This play, Madhouse, was like being in a student house, chaotic and disruptive.
The setting is a kitchen table and the themes explored include the usual travails of student life, pregnancy, sexual orientation confusion, debt, self harm and the ultimate crime of student communal living, sleeping with a fellow flat mate.
At times amusing with good performances on the whole the play was slightly disjointed, perhaps because it was a student flat and trying to cover a long time period.
The scene changes and subject changes felt at times rather clunky and lacked fluidity.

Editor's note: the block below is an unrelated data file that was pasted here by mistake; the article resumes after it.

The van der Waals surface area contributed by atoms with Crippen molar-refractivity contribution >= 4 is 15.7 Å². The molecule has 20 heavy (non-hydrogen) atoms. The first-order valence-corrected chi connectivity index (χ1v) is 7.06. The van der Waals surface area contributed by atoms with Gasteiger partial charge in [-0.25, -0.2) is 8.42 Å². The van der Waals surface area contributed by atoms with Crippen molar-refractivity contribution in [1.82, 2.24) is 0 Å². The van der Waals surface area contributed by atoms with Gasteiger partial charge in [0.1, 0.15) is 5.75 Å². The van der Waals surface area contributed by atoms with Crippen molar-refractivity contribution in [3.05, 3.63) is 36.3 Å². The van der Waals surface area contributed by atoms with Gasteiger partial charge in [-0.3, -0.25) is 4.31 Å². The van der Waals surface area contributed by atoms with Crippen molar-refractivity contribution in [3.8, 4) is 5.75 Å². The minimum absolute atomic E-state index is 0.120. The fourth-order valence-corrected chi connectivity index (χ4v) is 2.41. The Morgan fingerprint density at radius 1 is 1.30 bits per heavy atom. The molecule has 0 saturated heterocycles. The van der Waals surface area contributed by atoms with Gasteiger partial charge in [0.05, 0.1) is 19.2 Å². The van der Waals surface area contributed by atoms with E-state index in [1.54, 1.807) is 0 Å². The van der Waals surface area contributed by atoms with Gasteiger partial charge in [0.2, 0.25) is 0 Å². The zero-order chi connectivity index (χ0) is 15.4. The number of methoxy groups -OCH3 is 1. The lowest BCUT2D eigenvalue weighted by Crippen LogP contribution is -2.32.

The co-mingly of stories was contrived except for the latent and ultimately fulfilled love affair between Ollie and Annie, both these roles were well acted and the outstanding performance of the play.
The subjects tackled were too numerous for such a short play and dealt with superficially. If there had been fewer of them and studied in more detail this would have been a more impressive performance.
Although serious matters were tackled they were disarmed with humour that sometimes worked and sometimes didn’t with the humour coming over in a rather flippant fashion.
But then again that may be my age as it was clear there was an age divided amongst the audience, the younger participants of the audience with the most recent memory of student life were laughing uproariously.
The crumugeoned ones of us where student life lives blurrily in the dark shadows of our past laughed but laughed a little less. The age divide lives on!
Madhouse the space@Surgeons Hall – Bevan theatre